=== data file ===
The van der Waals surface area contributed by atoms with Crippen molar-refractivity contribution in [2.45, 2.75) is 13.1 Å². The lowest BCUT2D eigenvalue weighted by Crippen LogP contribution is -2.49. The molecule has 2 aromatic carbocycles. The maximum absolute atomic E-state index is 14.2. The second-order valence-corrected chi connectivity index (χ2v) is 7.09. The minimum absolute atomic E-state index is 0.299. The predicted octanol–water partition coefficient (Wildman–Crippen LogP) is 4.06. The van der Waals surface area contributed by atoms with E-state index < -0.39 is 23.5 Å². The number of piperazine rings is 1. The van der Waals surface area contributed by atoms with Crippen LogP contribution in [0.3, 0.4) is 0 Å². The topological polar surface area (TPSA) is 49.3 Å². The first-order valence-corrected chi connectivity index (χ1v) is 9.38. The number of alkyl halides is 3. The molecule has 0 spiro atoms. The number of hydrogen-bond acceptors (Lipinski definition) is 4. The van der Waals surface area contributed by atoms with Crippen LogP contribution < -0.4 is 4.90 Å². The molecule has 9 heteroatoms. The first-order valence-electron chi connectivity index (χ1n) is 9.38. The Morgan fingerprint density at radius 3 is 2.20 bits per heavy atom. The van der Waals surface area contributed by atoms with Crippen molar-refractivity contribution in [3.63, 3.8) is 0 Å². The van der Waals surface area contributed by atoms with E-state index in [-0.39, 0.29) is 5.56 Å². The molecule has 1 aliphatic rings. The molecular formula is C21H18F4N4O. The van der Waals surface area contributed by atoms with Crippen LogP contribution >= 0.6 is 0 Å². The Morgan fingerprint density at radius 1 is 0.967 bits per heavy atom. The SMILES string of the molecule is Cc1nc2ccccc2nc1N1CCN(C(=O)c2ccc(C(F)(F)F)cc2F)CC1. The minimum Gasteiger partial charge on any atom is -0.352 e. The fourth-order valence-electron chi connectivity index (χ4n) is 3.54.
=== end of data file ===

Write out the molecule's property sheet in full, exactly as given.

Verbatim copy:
The van der Waals surface area contributed by atoms with Crippen molar-refractivity contribution in [2.45, 2.75) is 13.1 Å². The lowest BCUT2D eigenvalue weighted by Crippen LogP contribution is -2.49. The molecule has 2 aromatic carbocycles. The maximum absolute atomic E-state index is 14.2. The second-order valence-corrected chi connectivity index (χ2v) is 7.09. The minimum absolute atomic E-state index is 0.299. The predicted octanol–water partition coefficient (Wildman–Crippen LogP) is 4.06. The van der Waals surface area contributed by atoms with E-state index < -0.39 is 23.5 Å². The number of piperazine rings is 1. The van der Waals surface area contributed by atoms with Crippen LogP contribution in [0.3, 0.4) is 0 Å². The topological polar surface area (TPSA) is 49.3 Å². The first-order valence-corrected chi connectivity index (χ1v) is 9.38. The number of alkyl halides is 3. The molecule has 0 spiro atoms. The number of hydrogen-bond acceptors (Lipinski definition) is 4. The van der Waals surface area contributed by atoms with Crippen LogP contribution < -0.4 is 4.90 Å². The molecule has 9 heteroatoms. The first-order valence-electron chi connectivity index (χ1n) is 9.38. The Morgan fingerprint density at radius 3 is 2.20 bits per heavy atom. The van der Waals surface area contributed by atoms with Crippen molar-refractivity contribution in [3.63, 3.8) is 0 Å². The van der Waals surface area contributed by atoms with E-state index in [-0.39, 0.29) is 5.56 Å². The molecule has 1 aliphatic rings. The molecular formula is C21H18F4N4O. The van der Waals surface area contributed by atoms with Crippen LogP contribution >= 0.6 is 0 Å². The Morgan fingerprint density at radius 1 is 0.967 bits per heavy atom. The SMILES string of the molecule is Cc1nc2ccccc2nc1N1CCN(C(=O)c2ccc(C(F)(F)F)cc2F)CC1. The minimum Gasteiger partial charge on any atom is -0.352 e. The fourth-order valence-electron chi connectivity index (χ4n) is 3.54.